As we delve deeper into the Coronavirus Pandemic recession. The need for sustainable economic policy and legislation is pivotal. With ever changing policies such as the early access to Superannuation or the legislated increase in mandatory employer contribution. This leaves us with a double-edged sword and awfully confused as to where we’re headed. Here are the three biggest talking points regarding Superannuation right now.
Early access to Super – is it being well spent?
In spirit, the government has tried to create beneficial policies. To help those in need put food on the table during these challenging times. Specifically, this came with the ability to early access your super. As one of the three main headlines surrounding super. This caused an awful lot of controversy due to where this money is being spent. If you haven’t already heard. Aussies are now able to withdraw $10k from their super last financial year and a further $10k this financial year.
Interestingly enough, as host, Andrew Baxter explains. This money is being used for all the wrong reasons. The majority of this money being spent on electronics, homeware, 4WD accessories, and camping equipment. Are these funds being well spent? Most likely not.
Additionally, the main issue comes at retirement. When there is little left in your nest egg and now more of a reliance on the state pension. Currently, there is no legislation against ‘double dipping’. As you can withdraw your super now, but still receive a full pension when you retire.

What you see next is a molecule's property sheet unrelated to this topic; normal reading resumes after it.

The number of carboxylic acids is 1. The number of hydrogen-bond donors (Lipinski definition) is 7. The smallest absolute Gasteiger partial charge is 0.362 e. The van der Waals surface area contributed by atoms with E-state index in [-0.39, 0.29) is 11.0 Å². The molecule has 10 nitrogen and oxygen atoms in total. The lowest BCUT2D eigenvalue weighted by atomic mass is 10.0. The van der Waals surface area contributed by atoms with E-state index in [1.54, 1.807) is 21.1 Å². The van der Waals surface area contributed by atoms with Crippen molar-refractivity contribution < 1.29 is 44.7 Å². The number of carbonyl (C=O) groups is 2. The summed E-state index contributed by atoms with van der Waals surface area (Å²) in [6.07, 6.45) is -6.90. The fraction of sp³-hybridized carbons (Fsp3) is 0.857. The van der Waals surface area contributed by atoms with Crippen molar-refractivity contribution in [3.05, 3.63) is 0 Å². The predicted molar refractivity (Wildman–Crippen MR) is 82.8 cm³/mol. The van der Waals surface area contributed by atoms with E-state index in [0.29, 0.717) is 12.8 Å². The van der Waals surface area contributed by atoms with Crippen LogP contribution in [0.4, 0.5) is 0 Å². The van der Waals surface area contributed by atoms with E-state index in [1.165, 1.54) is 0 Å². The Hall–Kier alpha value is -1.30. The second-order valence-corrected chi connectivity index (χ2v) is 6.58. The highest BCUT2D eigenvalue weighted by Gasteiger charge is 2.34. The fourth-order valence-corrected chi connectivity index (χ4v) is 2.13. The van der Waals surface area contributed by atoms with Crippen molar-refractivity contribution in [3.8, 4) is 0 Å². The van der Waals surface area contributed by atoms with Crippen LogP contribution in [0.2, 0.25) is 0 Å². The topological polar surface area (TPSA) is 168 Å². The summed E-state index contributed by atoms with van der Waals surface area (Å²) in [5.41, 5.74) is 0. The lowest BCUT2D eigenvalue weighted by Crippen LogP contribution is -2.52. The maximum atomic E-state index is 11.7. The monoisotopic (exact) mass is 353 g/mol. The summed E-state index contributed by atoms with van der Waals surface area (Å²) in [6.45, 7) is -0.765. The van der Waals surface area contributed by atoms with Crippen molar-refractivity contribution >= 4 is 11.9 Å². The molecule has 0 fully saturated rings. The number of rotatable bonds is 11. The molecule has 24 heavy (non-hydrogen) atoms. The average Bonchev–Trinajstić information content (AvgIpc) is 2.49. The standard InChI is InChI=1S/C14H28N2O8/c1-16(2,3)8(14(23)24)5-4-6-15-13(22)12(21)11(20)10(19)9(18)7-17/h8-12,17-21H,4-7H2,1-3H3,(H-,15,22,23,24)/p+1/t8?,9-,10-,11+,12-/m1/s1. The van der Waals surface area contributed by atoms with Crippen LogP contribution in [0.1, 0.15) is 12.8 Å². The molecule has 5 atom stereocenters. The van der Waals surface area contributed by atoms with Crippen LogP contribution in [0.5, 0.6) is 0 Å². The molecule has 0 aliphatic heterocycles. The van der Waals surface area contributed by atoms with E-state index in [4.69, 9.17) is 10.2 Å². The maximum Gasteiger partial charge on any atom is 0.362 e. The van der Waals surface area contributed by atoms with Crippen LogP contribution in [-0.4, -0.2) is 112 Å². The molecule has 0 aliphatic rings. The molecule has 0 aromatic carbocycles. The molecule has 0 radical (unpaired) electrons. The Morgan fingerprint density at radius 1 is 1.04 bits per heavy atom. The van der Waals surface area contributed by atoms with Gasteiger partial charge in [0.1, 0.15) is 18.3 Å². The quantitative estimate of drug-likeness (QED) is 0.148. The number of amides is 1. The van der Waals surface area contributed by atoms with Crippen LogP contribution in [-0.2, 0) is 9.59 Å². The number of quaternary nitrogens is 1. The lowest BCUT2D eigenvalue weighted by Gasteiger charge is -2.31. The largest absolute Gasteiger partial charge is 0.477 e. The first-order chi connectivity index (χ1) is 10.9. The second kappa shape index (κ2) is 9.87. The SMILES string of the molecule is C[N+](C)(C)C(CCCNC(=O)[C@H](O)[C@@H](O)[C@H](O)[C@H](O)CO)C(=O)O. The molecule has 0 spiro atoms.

Super contribution from employers on the rise
As every employee knows the current mandatory employer contribution to super sits at 9.5% of your wage. Now, the government has passed legislation. That states that over the next 3 years this will increase to a whopping 12.5% contribution from employers.
Great for employees, but probably not the best time to be increasing employer expenses, right? Despite the dire environment in which we operate amidst the coronavirus, the Labour party insists on this policy coming into effect immediately.
As host, Andrew Baxter states, we have varied so far from the Keating Governments’ origins of super. Which was initially suppose to 3% from each employee, the employer, and the government. Now, the onus wholeheartedly relies on the employer in already challenging times making it all the more difficult to keep people in jobs.
Employers are now force to cut staff in order to make up for the short-fall in business cash flow. Increasing unemployment and thus the reliance on government stimulus. It a vicious cycle to say the least.
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Salary sacrifice short-falls
The idea of the salary sacrifice scheme is to provide everyone with a better-quality nest egg for when they retire – this comes with the allowance of a maximum of $25k per financial year that you can put into your super, tax-free.
Despite the mandatory employer contribution rising by nearly 30%, we have seen nothing but the maximum salary sacrifice amount decline over the years. Say for example you are a high-flying executive or CEO pulling down $600-700k per year, putting $25k into your super each year is the equivalent of a week’s wage.
Dialing this back to a more modest level – most Australians, due to such a small salary sacrifice amount, are going to end up more reliant on the government’s purse rather than on their own dough. Host Andrew Baxter claims that this kind of policy, amongst others, is way too ancient for the current environment and there needs to be an overhaul of the current legislation.
As the whole notion of Superannuation is to allow Aussies to provide for themselves in retirement, making the rules more succinct but more flexible will ensure our economy remains up-right and healthy. Less political bickering, more movement towards a brighter future.